By Jan Strupczewski
BRUSSELS (Reuters) - New European Commission President Jean-Claude Juncker is preparing a 300 billion euro ($375 billion) investment plan he will present as a cornerstone of efforts to revive an ailing economy.
But history suggests the program risks becoming an exercise in financial engineering rather than a conduit for the new money the region needs to help boost output and create jobs.
A flagship project of the new European Union executive, the investment scheme is due to be unveiled before Christmas. It is still being finalised and few details have been made public.
If all the money it promises is raised and spent, it could provide the 28-nation EU with roughly an additional 0.7 percent of GDP in investment per year over three years.
"It is significant," said Carsten Brzeski, economist at ING bank in Frankfurt. "You would expect some kind of a multiplier effect from investment on jobs and purchasing power and it would increase the growth potential. The downside is that public investment can take years before it gets started."
But even more than "when?", the big question hanging over the plan is "how much?".
The 300 billion euros is an overall target for both the public and private money that the Commission hopes to mobilize.
The Commission itself does not have any money and is funded through annual EU budgets that must be balanced.
Of the region's 28 governments, only Germany seems to have public finances strong enough to significantly increase investment. But in its drive to have a balanced budget, Berlin is not keen to spend more.
So the Commission plans to use what little public money is available to lure bigger private funds into projects that would otherwise seem too risky or with too low a rate of return.
"Our aim is to 'crowd in' private money for big infrastructure projects in the energy sector, transport, broadband or research and development. The private sector cannot take all the risks," Commission Vice President Jyrki Katainen told Reuters.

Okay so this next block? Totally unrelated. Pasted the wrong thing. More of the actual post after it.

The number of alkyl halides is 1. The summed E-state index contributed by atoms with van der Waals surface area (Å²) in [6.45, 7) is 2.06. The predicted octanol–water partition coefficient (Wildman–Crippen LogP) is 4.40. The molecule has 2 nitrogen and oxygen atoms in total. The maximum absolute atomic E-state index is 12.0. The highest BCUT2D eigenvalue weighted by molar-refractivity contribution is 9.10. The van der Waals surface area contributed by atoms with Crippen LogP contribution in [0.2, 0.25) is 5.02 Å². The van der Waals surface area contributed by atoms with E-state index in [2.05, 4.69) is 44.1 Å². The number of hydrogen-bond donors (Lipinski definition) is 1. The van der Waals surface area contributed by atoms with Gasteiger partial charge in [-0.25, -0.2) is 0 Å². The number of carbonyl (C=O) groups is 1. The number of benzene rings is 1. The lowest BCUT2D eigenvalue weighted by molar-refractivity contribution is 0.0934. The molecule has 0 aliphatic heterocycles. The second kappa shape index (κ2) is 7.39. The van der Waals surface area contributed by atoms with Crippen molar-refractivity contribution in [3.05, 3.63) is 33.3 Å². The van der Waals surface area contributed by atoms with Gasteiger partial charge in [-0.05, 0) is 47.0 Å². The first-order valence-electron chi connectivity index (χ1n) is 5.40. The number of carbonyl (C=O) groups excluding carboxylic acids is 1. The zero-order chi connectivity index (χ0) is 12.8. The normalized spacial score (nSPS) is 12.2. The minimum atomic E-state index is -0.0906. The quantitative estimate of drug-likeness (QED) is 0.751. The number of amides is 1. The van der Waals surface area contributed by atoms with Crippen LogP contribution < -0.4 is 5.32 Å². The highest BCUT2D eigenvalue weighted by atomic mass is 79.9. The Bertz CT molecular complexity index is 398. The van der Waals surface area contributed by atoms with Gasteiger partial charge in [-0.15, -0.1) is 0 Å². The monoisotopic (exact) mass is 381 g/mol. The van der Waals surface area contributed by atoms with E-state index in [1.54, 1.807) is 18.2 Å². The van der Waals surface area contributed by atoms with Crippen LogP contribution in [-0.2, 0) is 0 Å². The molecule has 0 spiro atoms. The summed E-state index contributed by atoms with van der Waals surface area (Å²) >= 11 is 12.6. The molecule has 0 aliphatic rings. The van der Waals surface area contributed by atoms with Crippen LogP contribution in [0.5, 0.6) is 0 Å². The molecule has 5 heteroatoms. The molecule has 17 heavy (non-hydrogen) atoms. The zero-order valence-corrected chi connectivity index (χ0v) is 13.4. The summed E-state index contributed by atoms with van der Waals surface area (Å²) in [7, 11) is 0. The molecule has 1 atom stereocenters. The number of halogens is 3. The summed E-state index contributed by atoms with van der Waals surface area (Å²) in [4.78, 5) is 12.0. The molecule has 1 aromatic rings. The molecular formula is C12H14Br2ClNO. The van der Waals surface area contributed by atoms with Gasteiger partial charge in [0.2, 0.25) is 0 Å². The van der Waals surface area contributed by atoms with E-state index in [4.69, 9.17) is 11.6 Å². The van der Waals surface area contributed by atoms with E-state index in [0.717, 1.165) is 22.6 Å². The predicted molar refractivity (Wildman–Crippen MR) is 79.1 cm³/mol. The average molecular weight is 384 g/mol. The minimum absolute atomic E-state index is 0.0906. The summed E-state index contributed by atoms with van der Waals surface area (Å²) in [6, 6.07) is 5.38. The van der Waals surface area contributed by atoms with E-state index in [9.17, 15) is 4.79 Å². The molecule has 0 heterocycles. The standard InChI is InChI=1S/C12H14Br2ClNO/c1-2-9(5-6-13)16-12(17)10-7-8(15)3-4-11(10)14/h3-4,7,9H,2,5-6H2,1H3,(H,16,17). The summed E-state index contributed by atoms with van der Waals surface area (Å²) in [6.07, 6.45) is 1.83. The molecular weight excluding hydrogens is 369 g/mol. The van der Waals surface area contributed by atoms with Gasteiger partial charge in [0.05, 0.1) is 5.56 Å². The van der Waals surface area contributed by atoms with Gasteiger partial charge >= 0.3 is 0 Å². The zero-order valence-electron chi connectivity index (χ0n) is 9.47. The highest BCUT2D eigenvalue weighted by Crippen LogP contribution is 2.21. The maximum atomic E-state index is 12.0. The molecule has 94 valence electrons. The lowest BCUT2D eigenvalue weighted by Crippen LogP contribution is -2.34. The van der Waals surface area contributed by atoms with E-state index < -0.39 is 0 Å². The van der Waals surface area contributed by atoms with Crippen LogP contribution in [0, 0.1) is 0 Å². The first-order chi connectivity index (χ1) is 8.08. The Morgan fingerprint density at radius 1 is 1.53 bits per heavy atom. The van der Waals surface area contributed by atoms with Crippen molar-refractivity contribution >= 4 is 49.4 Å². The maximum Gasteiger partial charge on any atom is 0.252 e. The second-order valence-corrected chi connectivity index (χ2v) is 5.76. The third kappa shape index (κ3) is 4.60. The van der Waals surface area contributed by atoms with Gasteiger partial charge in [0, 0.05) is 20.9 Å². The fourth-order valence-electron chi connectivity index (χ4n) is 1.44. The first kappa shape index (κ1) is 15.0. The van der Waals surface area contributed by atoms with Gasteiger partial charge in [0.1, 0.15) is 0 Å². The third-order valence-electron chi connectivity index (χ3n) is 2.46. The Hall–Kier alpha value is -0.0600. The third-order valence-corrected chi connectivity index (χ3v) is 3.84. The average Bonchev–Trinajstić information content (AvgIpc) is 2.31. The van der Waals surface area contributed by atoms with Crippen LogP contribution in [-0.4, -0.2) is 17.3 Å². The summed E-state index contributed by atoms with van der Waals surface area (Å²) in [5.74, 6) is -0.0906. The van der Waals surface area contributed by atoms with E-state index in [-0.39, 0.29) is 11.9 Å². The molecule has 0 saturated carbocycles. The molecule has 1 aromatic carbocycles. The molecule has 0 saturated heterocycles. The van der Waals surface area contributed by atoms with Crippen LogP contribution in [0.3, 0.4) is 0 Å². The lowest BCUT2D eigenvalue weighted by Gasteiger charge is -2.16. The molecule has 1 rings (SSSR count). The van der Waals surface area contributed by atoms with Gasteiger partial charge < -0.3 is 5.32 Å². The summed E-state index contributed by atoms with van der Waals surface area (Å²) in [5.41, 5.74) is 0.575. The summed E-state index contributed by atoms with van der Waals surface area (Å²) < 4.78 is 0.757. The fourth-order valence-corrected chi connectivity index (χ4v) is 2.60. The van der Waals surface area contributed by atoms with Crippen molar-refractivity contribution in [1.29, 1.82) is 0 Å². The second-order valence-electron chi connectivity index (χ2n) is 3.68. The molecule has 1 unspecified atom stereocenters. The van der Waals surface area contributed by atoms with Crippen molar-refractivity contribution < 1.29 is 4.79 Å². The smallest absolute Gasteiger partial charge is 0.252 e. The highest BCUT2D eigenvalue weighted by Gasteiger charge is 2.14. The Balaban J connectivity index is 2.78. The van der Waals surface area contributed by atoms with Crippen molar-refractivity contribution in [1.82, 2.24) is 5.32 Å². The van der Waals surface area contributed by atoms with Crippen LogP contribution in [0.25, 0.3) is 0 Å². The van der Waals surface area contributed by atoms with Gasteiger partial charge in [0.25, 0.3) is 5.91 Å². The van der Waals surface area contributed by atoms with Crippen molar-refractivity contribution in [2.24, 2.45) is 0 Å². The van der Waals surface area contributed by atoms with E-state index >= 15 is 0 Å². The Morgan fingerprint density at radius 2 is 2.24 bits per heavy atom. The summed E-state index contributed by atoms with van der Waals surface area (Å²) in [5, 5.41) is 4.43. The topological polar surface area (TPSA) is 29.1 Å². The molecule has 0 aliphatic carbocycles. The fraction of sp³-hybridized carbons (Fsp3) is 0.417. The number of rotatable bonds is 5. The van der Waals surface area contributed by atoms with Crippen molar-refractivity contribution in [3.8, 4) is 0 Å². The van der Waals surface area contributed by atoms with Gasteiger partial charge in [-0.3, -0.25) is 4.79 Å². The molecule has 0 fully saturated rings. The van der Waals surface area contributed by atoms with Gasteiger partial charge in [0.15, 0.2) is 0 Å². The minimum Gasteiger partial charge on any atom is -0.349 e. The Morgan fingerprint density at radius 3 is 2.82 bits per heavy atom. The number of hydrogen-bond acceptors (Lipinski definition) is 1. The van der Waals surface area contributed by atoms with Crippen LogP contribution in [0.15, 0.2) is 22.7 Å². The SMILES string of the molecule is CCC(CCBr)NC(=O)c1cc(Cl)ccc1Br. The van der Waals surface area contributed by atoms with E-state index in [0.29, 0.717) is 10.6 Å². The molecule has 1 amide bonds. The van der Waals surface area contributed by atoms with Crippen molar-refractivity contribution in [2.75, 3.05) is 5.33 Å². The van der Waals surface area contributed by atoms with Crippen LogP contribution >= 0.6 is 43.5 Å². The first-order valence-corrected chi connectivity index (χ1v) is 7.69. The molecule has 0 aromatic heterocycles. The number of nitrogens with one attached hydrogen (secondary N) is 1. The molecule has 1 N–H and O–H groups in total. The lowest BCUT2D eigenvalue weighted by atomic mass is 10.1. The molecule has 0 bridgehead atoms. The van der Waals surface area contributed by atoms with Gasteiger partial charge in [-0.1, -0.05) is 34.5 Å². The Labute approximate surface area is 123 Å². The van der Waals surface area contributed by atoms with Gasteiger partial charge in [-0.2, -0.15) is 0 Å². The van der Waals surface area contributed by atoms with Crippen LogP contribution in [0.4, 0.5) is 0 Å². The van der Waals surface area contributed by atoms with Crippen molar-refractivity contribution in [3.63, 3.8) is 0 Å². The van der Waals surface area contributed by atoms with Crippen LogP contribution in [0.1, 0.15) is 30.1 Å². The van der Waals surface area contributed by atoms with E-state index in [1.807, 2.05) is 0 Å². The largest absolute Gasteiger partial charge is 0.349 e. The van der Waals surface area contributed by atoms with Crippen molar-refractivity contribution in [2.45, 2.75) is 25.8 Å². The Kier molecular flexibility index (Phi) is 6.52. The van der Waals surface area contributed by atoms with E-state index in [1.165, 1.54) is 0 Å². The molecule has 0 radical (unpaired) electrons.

SHOW US THE MONEY
Potential investors will want to know how much the EU will provide, and whether it will be new funds or re-labeled money already accounted for in various EU spending schemes.
"If it is additional money, it would be OK, but I fear that it will be funds taken from other places in the EU budget," said Christoph Weil, economist at Commerzbank.
Very little new money ended up in the 120 billion euro "growth and jobs" compact that EU leaders approved at the start of 2012, which failed to prevent a recession and was followed by two years of falling investment.
It was made up of existing EU structural funds and a 10 billion euros capital boost for the European Investment Bank so that it could potentially lend 60 billion more over three years.
The new scheme looks likely to utilize similar ideas.
Juncker said in July it would be financed "through the targeted use of the existing structural funds and of the European Investment Bank (EIB) instruments already in place or to be developed".
Katainen told Reuters the capital of the EIB, which is owned by EU governments, could be raised again.
Structural funds that poorer EU countries receive could be leveraged in a similar way as with EU project bonds, under which EU cash becomes a first loss guarantee (???) on a debt issue from private investors, he said.
Economists are doubtful about leveraging, which failed to calm markets when used to theoretically boost the size of the euro zone bailout fund during the sovereign debt crisis.
Making loans cheaper for investors also makes little sense at a time when, with European Central Bank rates at close to zero, cheap money is already available, ING's Brzeski said.
What would make a difference is impetus for more euro zone integration, minimizing the risk that the euro currency could again be at risk of collapse in future.
"The 300 billion investment plan will really have to be coherent, with very little wishful thinking and the leverage part should be small. It has to be realistic and convincing," Brzeski said. "If it is mainly leveraging, it would be a disappointment."
(Reporting By Jan Strupczewski, editing by John Stonestreet)